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markdublin 02-01-2011 07:36 AM

DIY Carpentry Newbie
 
Hey there!

I am planning on creating a wooden table top to sit on our kitchen island at home. I have lots of amateur DIY experience but not much dealing with wood or carpentry.

My hope is to order a large enough piece of hard wood that will overlap the kitchen island by 1 foot on each side. The underside of the wood will be plained down so that it sits on the island neatly without any fixings.

Can anybody recommend what type of wood I should be looking for? Also is plaining the center of the wood the best option for hard wood or should I use some type of power tool?

Thanks,

Mark

Jackofall1 02-01-2011 08:00 AM

Welcome Mark, to the best DIY'r site on the web.

Is the idea of this top to stay on all the time, or to be dropped on when needed?

Either way, you would be better served, at least on the edges to make it fit right over the existing top, to use a router in conjunction with a guide. I guess you could continue with the router to take all the material out of the center 3/4" of material wide at a time or a power planer.

Sounds like a good idea for a butcher block slab.

Mark

markdublin 02-01-2011 08:03 AM

Yeah, a butchers chopping block is how it might end up looking ;)

The idea is for the top to stay on for good, and become like a kitchen table. The island itself would work to eat at except it has no overhang so you have to lean really far forward to be over your food.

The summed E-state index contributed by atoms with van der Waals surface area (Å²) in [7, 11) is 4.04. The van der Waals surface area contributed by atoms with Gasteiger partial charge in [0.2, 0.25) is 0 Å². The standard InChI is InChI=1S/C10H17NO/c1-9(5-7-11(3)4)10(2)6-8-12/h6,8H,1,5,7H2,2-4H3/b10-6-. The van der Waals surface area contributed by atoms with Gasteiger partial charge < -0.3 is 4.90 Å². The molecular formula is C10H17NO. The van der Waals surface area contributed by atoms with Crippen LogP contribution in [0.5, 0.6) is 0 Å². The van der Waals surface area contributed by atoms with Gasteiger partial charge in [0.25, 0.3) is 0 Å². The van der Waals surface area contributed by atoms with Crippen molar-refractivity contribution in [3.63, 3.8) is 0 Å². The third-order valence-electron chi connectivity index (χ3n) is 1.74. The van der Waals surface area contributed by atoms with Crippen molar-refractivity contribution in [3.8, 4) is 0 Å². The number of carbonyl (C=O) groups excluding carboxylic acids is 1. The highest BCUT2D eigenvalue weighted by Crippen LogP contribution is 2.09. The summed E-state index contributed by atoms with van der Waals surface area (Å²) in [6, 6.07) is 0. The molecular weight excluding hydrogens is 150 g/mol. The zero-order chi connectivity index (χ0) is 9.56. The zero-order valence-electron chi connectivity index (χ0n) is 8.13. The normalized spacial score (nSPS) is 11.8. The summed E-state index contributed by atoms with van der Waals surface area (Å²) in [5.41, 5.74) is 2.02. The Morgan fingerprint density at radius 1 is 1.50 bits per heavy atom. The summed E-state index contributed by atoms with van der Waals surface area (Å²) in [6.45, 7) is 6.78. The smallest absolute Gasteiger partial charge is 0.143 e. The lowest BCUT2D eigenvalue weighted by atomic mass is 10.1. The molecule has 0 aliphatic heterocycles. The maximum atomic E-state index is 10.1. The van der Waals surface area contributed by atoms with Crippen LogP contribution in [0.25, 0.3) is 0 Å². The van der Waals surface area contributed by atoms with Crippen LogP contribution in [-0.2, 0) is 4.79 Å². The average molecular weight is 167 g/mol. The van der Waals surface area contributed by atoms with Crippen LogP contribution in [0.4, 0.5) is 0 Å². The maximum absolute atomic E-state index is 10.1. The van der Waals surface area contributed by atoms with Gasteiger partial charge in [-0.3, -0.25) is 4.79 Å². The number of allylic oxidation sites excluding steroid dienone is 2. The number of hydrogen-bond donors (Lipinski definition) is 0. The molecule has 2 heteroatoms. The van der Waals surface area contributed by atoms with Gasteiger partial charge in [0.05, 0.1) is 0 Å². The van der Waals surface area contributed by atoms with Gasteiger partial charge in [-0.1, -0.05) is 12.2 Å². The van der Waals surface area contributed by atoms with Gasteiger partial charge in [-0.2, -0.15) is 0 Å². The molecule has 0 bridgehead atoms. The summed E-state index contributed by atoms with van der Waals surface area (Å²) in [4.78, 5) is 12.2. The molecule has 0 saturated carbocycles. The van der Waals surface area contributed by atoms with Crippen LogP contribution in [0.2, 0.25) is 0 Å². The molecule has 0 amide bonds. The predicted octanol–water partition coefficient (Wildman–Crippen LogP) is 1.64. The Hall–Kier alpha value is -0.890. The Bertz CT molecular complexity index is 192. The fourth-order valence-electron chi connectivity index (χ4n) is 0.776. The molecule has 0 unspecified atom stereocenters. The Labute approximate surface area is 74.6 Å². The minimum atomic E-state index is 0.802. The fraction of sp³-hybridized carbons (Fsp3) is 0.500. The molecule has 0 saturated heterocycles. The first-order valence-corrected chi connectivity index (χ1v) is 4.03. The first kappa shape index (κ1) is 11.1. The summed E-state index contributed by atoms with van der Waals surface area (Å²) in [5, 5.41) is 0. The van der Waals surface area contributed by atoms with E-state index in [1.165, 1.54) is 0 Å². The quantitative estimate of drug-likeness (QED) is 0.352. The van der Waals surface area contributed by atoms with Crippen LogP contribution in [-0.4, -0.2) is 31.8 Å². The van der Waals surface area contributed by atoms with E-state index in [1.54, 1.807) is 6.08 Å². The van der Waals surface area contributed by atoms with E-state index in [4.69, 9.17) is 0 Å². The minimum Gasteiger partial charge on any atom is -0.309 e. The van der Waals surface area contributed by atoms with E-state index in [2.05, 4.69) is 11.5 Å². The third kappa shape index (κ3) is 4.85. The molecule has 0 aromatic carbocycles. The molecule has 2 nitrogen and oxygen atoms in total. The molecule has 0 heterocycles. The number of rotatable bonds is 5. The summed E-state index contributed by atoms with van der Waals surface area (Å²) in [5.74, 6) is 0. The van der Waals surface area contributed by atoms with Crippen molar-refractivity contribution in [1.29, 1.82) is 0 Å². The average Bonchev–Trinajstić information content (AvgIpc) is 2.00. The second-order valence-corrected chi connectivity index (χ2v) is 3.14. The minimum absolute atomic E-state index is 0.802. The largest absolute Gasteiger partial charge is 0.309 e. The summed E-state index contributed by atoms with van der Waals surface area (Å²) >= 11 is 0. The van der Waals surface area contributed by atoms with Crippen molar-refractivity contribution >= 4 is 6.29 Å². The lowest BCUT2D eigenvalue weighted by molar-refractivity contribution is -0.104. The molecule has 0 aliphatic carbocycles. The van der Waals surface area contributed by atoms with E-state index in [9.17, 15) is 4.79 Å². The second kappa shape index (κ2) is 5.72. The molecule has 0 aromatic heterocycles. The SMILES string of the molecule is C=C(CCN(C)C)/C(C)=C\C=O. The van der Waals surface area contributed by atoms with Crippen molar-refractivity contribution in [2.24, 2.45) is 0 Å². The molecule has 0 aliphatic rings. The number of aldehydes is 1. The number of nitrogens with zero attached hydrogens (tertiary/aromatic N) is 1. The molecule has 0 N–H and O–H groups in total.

A power planer, I'll definitely have a look for one of those, save my power elbows. Thanks. Any ideas on what type of wood I would look for? Have found several local companies that source custom cuts of wood, I just have to pick the type I want.

Jackofall1 02-01-2011 08:06 AM

I am not sure what they make butcher block out of, but that is definately how I would go, or should I say have gone.

Why don't you remove the existing top and then you won't have to do any inset cutting.

markdublin 02-01-2011 09:13 AM

Well its a brand new kitchen and I don't really want to make any permanent changes to it. The butcher block idea seemed simple in theory (famous last words!). Thanks for the help.

Ron6519 02-01-2011 10:57 AM

I don't understand the concept of hollowing out the wood so it caps the cabinets. Why not just screw it down?
End grain maple is what they use as butcher block tops.
Ron

Termite 02-01-2011 12:21 PM

Butcher block is made from hard maple. The best deal on butcher blocks is through Ikea....Yeah, Ikea. I have a woodworking business and I can hardly make them for what they sell them for. And they have a lot of sizes.

proremodel 02-02-2011 02:13 AM

Also check your local high schools if they are reduing the woodshop rooms or art rooms they normally replace there wood tops and yup you guessed it they are end grain maple! Might be able to get a top for free and then you can build a end table for your wife too!

rditz 02-02-2011 09:19 AM

Quote:

Originally Posted by markdublin (Post 582348)
Well its a brand new kitchen and I don't really want to make any permanent changes to it. The butcher block idea seemed simple in theory (famous last words!). Thanks for the help.

will you be removing the existing top?? that is what I would do and then you can fasten it down like the original from underneath.

How thick of a top are you thinking of adding?? you would be amazed at how drastic an inch of more will seem if you simply add it to the top of an existing top.

also, I would not route out any of you block top to fit it in, I would be more inclined to fasten trim around the underside to border the existing top (if that is what you are going to do, which will hide the existing top and give you a vertical screw surface if you want.

rod

fixrite 02-02-2011 12:55 PM

instead of all that routing etc, why not just put a close fitted edge to the underside of the butcher block, voila there you go, keep it simple.


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